Discover more from portrait of a body (in pieces)
4. A halfway house on the edge of reality
February (part one)
This is chapter 4. You can read from the start. Or don’t. Nothing matters.
There are rules to living here now. Routines. Things you need to achieve in order to stay: keep yourself together; keep yourself clothed; keep yourself clean. And attend meetings. As in twelve step, which sounds like a dance and is as difficult to do sober.
Between meetings your routine involves consuming vast quantities of both coffee and content. Having your brain back has flooded your system with old feelings, re-opened a wound or several. You’re embarrassed at your behaviour, your appearance. At how far you’ve let yourself fall. There are two types of shame and you’re mainlining both hard right now. The coffee you’re drinking is cold and old, and the content you’re watching is The Sopranos. You didn’t watch it when it was on, and the theme song makes you want to gouge out your remaining eye, but there are six seasons and you’re not really leaving the house right now. It’s bitter out, and there’s sulking to do. In the show Tony Soprano is a mob boss who has panic attacks and has to see a psychiatrist. The shrink, Dr Melfi, is telling Tony he crossed the line, and he apologises. The word boundary is mentioned. You’re not sure what it means.
February was named for Februalia, a Roman festival that lasted the entire calendar month. Romans would bathe, meditate, and make offerings to the gods of the dead. All in an attempt to atone for their misdeeds. To purify themselves. It comes from the Latin februa, which means to cleanse. It’s not enough that your brother is on your case about showering, now there’s an entire month giving you grief about it.
You wake up to a text from V. It’s a recovery meme. In it, a brooding man says I’m lonely and then when someone tries to put their arm around him, he says, Sorry, I need to be alone right now. Her caption in the text message says you. It’s highly relatable, which is the only true measure of art in the twenty-first century. V is your love addict friend. You met because in a moment of crisis she put a cry for help on Instagram and you were the only person who didn't reply asking for a picture of her feet. You know her because you met once at a book event, and you followed her on Instagram because she looks like a lingerie model and occasionally posts pictures of herself wearing very little. Any guilt you feel about this is countered by the fact it meant you happened to be around to save her life a few weeks before Christmas. And now you’re friends. In return, V introduced you to meetings and recovery memes. This is what people mean when they talk about the power of social media.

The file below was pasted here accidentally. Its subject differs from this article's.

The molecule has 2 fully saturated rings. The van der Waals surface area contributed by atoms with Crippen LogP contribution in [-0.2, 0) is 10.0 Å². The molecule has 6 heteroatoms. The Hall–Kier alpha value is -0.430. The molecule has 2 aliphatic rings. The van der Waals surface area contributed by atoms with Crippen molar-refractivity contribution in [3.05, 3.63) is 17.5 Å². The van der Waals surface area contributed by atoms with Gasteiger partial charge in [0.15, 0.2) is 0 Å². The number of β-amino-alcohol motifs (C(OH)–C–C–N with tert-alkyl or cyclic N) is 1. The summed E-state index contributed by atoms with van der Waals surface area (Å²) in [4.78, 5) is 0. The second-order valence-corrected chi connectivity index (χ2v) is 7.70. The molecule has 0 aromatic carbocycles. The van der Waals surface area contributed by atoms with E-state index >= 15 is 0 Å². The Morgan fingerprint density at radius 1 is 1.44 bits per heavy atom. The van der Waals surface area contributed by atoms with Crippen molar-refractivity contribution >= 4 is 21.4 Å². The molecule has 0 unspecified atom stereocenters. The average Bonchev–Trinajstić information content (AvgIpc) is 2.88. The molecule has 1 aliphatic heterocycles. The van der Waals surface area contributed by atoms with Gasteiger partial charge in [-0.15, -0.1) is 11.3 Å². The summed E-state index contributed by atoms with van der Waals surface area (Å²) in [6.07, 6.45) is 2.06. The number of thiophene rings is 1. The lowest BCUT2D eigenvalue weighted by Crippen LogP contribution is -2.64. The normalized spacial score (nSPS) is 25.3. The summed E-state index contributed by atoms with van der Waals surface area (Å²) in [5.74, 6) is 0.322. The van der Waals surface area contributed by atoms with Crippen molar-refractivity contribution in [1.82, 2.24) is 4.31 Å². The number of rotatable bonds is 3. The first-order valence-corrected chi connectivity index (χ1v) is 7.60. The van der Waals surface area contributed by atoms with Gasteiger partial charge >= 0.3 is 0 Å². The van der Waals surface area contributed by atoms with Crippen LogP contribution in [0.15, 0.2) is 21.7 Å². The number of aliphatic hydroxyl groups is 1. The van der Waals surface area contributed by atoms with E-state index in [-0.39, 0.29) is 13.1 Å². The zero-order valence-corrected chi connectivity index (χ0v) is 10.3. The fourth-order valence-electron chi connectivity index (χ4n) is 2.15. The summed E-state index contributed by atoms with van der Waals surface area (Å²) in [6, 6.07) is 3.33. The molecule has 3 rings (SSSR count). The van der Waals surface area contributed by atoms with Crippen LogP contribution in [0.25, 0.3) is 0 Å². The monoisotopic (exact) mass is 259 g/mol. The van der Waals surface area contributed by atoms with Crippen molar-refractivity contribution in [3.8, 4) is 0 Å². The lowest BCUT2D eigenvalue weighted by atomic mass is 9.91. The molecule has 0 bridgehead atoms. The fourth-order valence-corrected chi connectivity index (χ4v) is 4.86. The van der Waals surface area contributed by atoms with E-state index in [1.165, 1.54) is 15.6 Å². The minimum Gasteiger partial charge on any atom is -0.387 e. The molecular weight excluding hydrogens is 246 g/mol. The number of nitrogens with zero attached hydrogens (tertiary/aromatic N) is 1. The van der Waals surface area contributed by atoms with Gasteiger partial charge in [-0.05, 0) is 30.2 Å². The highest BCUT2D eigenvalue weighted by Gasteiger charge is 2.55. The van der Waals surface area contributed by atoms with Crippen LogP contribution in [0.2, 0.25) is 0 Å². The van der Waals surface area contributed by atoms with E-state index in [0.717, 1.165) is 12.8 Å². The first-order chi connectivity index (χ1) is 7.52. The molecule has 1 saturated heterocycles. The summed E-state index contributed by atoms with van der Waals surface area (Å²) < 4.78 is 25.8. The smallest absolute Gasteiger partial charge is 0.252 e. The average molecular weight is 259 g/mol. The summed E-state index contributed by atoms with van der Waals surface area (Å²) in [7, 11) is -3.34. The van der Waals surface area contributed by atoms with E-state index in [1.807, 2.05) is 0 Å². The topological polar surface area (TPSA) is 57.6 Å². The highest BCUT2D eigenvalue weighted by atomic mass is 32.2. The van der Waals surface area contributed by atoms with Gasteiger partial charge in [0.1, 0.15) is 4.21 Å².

What the attic lacks in size it also lacks in charm. You can stretch out to sleep, but you have to stoop to stand, lest you knock yourself out on the ceiling. The entire space is painted white; the floorboards, the walls, the shelves, the hatch in the floor, all a brilliant shade of white. It’s meant to appear clean and minimal, soothing even, but in practice the space is so clinical it inflicts acute torture on its occupants. You tried a houseplant to add colour, but the plant considered the attic hostile and chose instead to die. It is a space that knows neither respite nor mercy. A gleaming void. A white abyss. You’d think your brother might choose a less maddening colour scheme, but then you’re not sure he did choose it. This is a construct. A staging area for the whims of vengeful gods. A halfway house on the edge of reality. It is the gap between stations, the static on the radio, put here for reasons you have yet to understand by persons and motives you can’t possibly comprehend. Still, beggars can’t be choosers.